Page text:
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Christians should view life as pilgrims on way to final destination

     Well, we’re back in Ordinary Time. The solemn feasts of Easter, Ascension and Pentecost are behind us, now. Ordinary Time stretches out before us all the way to Advent, which begins on November 27.

     Seems to me this is a good time to ponder a sermon from that ol’ abbot and hobnobber with popes: St. Bernard of Clairvaux.

     Bernard’s Sermon Six for Lent (ironic, I know, since we are now in Ordinary Time) raises an interesting issue. Taking his cue from 1 Peter 2:11 and Galatians 1:4, Bernard thunders, “Happy are those who conduct themselves as strangers and pilgrims in the present, good for nothing era.”

     What is interesting to me is the tension that idea holds. The creation stories in Genesis note that “God looked at everything he had made, and he found it very good.” (Gen 1:31) Human beings fouled it all up, of course, but this world we live in is still God’s creation. Though evil has slithered its way into God’s creation, much good still abides.

     On the other hand, you and I are created to be with God forever. This world we live in is not our ultimate destination. So as Bernard notes, you and I are really pilgrims passing through this world as strangers on our way to our final destination.

     Hence, the tension.

     So if we are pilgrims and strangers, what is the problem with that?

     Distractions. We get sidelined by the stuff of life, usually the big three: sex, money and power. Oh, other sirens woo us, but the big three are not called the “Big Three” for nothing.

     Now Bernard writes that, even if a pilgrim does not succumb to the wiles of this world, “he sometimes takes pleasure in observing events, hearing of them from others, or himself recounting what he sees.”  In other words, even if one does not fall into the clutches of the Big Three, we often take delight in taking a peek.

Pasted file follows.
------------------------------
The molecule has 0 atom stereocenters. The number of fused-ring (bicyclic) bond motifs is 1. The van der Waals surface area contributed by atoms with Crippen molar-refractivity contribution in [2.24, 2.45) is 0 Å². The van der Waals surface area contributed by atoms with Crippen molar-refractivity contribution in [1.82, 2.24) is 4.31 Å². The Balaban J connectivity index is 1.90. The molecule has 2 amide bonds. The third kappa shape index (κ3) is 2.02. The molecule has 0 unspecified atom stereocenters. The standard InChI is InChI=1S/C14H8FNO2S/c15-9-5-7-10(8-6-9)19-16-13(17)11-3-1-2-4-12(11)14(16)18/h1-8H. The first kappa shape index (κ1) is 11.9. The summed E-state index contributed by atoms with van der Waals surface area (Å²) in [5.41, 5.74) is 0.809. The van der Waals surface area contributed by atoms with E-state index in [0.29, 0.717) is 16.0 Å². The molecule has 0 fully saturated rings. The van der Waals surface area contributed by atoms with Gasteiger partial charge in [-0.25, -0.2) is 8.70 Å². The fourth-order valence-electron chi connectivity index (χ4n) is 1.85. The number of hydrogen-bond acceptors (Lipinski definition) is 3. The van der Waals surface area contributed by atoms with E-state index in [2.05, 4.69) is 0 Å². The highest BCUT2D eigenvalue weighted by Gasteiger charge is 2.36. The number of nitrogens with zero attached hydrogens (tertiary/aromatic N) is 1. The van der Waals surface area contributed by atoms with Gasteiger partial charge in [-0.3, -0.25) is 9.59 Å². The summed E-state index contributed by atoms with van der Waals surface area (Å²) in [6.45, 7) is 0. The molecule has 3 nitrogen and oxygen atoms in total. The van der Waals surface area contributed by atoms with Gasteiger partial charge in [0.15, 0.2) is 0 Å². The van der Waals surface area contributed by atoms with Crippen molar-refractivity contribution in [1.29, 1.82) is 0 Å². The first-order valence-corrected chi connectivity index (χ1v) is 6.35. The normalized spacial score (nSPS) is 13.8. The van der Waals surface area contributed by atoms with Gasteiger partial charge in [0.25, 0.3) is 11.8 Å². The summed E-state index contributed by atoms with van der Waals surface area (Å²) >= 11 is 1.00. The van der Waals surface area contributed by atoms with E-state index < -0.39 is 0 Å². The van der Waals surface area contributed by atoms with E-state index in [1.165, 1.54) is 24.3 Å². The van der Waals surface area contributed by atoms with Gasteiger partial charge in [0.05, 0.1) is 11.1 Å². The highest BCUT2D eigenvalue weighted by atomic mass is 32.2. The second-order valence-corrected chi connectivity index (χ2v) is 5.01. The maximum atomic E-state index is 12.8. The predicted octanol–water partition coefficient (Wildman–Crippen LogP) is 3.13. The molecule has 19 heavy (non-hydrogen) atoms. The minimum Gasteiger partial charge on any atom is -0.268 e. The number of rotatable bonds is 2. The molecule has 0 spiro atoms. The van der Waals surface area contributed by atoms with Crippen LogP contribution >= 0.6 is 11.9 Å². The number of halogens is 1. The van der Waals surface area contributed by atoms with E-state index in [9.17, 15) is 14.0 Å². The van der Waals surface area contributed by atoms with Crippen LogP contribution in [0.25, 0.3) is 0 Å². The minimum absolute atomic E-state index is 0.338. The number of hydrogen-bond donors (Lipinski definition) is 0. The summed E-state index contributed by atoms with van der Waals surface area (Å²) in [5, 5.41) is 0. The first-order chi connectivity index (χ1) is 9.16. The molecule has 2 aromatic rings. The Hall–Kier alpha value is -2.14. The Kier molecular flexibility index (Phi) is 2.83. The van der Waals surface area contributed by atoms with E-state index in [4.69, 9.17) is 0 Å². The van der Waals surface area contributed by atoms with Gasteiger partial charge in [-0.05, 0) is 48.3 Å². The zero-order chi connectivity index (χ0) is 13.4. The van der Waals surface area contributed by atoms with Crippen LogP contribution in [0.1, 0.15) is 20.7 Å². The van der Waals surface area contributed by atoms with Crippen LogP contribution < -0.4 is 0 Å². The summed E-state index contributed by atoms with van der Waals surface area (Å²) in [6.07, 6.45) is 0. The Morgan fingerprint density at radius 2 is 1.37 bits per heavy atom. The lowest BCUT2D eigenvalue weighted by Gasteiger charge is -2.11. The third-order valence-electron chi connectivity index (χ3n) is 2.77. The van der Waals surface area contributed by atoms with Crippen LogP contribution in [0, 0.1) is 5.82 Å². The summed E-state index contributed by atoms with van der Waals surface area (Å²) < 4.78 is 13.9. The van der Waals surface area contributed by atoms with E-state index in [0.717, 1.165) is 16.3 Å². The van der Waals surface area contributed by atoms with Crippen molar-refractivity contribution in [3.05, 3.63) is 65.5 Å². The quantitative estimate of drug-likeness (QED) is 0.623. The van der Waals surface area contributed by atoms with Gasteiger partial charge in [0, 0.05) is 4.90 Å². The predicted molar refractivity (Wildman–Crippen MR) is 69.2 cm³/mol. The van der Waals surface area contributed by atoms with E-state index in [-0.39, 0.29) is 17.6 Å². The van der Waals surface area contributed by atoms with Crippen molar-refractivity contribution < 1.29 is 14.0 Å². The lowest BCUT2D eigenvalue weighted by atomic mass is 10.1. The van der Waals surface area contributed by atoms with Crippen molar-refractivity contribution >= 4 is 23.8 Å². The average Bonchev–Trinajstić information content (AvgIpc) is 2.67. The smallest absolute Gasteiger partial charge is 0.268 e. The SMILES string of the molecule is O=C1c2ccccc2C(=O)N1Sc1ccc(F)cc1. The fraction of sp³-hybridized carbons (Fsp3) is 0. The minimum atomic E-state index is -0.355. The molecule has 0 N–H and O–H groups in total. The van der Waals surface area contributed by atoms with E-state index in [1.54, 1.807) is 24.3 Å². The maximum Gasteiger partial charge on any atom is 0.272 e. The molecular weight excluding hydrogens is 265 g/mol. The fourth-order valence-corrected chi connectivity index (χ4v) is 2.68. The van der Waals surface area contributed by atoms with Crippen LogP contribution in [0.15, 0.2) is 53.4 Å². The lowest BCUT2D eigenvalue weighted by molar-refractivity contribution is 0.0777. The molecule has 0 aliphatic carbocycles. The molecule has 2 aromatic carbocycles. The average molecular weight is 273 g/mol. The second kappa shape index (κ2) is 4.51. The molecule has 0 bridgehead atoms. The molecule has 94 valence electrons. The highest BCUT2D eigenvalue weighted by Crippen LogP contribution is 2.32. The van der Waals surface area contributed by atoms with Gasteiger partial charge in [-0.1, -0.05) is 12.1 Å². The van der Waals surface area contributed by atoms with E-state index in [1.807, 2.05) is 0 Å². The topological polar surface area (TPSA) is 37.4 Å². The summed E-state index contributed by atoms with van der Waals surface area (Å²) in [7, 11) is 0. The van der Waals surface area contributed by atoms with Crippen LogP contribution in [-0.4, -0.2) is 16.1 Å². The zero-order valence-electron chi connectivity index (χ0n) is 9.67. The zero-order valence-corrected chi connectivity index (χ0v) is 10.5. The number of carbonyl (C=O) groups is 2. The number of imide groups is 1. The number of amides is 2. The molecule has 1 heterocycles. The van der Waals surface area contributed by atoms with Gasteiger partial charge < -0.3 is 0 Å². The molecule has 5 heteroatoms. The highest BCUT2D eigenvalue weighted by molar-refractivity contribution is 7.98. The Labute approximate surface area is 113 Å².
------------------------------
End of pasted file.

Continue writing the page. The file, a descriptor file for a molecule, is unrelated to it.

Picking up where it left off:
What is a pilgrim to do?

     Well, Bernard reverts to a military image to answer that question. Bernard writes that we should “repair our spiritual armor. Now is our Savior going out with the entire world as with an army to meet the enemy. Happy are they who fight bravely under such a leader! . . .Happy are you who are deemed worthy to be his servants!”

     You don’t hear the military metaphor much these days in regards to the spiritual struggle.  I do believe the metaphor is appropriate, though.

     For we are in a battle; a battle not so much againstsomething as a battle for something:for conversion.

     The struggle is always the same: to convert from an outlook of life that either excludes God or marginalizes him, to an outlook of life where we are consumed with God. That’s conversion, or if you prefer the fancy name, metanoia.

     During Advent and Christmas, during Lent and Easter, conversion is an easy do; the Church abounds with song, liturgy and symbols to drive home the point. During Ordinary Time? Well, let’s just say we get more easily distracted during OT.

     But that is exactly the best time to remember that we are pilgrims; that we are just passing through. What are many of us doing during the summer months? Traveling on vacations. Traveling. We are being a pilgrim to a distant attraction, a different state, a foreign country or to a national park far from home.

     So while we are acting as pilgrims, why not remind ourselves that our whole lives are a pilgrimage. Allow the metaphor of travel to guide you through the metaphor of pilgrimage.

     Bernard ends his sixth sermon of Lent with this: “What will they do, who have undertaken to fight throughout the year. . . Surely they must press on with their usual battle, more than usual, so that a great victory may result, for the glory of our King, and for our salvation.”

     Note the adjective modifying the word battle: “usual.”

     For the Christian, the battle for conversion is ongoing, 24/7. When your battle grows weary, stop and rest in Christ. Seek some solitude. Read some psalms. Pray your beads. Go to confession. Sometimes we need to fall back in the battle. The irony is that by falling back we are not retreating at all.

     We’re undergoing even deeper conversion.


Deacon Mark Plaiss teaches in the Department of Religious Studies at Carmel Catholic High School in Mundelein, Ill. Contact him at This email address is being protected from spambots. You need JavaScript enabled to view it. .

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